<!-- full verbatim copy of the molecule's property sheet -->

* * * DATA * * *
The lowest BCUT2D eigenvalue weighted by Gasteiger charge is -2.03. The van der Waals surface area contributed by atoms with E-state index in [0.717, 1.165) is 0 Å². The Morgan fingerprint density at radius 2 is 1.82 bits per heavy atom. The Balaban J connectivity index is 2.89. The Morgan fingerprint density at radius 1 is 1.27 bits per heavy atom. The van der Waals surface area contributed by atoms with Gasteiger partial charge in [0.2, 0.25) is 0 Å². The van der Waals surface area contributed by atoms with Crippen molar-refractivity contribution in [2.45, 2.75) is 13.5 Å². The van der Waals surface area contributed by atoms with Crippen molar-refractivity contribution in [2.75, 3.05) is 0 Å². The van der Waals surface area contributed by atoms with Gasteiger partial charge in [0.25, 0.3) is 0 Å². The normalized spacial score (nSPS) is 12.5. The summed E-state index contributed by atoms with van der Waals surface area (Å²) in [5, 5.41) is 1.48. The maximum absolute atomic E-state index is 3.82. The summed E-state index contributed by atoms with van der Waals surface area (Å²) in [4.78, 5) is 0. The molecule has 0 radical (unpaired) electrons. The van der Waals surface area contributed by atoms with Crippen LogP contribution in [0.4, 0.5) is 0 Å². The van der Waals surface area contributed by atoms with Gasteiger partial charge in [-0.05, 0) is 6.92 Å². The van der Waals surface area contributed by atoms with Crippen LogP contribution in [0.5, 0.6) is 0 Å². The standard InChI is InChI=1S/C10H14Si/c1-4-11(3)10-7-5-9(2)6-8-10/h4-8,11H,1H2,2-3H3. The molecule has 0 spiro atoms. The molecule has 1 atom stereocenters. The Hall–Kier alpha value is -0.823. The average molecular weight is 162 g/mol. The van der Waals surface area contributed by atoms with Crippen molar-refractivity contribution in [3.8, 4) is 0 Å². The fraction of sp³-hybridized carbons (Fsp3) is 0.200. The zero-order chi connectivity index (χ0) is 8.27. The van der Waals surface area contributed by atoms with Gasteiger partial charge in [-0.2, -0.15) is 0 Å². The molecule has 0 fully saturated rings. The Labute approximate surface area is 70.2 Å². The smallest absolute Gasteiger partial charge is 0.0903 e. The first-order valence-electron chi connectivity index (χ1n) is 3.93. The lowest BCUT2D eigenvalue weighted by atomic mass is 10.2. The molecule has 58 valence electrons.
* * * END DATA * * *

The lowest BCUT2D eigenvalue weighted by Gasteiger charge is -2.03. The van der Waals surface area contributed by atoms with E-state index in [0.717, 1.165) is 0 Å². The Morgan fingerprint density at radius 2 is 1.82 bits per heavy atom. The Balaban J connectivity index is 2.89. The Morgan fingerprint density at radius 1 is 1.27 bits per heavy atom. The van der Waals surface area contributed by atoms with Gasteiger partial charge in [0.2, 0.25) is 0 Å². The van der Waals surface area contributed by atoms with Crippen molar-refractivity contribution in [2.45, 2.75) is 13.5 Å². The van der Waals surface area contributed by atoms with Crippen molar-refractivity contribution in [2.75, 3.05) is 0 Å². The van der Waals surface area contributed by atoms with Gasteiger partial charge in [0.25, 0.3) is 0 Å². The normalized spacial score (nSPS) is 12.5. The summed E-state index contributed by atoms with van der Waals surface area (Å²) in [5, 5.41) is 1.48. The maximum absolute atomic E-state index is 3.82. The summed E-state index contributed by atoms with van der Waals surface area (Å²) in [4.78, 5) is 0. The molecule has 0 radical (unpaired) electrons. The van der Waals surface area contributed by atoms with Crippen LogP contribution in [0.4, 0.5) is 0 Å². The van der Waals surface area contributed by atoms with Gasteiger partial charge in [-0.05, 0) is 6.92 Å². The van der Waals surface area contributed by atoms with Crippen LogP contribution in [0.5, 0.6) is 0 Å². The standard InChI is InChI=1S/C10H14Si/c1-4-11(3)10-7-5-9(2)6-8-10/h4-8,11H,1H2,2-3H3. The molecule has 0 spiro atoms. The molecule has 1 atom stereocenters. The Hall–Kier alpha value is -0.823. The average molecular weight is 162 g/mol. The van der Waals surface area contributed by atoms with Crippen molar-refractivity contribution in [3.8, 4) is 0 Å². The fraction of sp³-hybridized carbons (Fsp3) is 0.200. The zero-order chi connectivity index (χ0) is 8.27. The van der Waals surface area contributed by atoms with Gasteiger partial charge in [-0.2, -0.15) is 0 Å². The molecule has 0 fully saturated rings. The Labute approximate surface area is 70.2 Å². The smallest absolute Gasteiger partial charge is 0.0903 e. The first-order valence-electron chi connectivity index (χ1n) is 3.93. The lowest BCUT2D eigenvalue weighted by atomic mass is 10.2. The molecule has 58 valence electrons.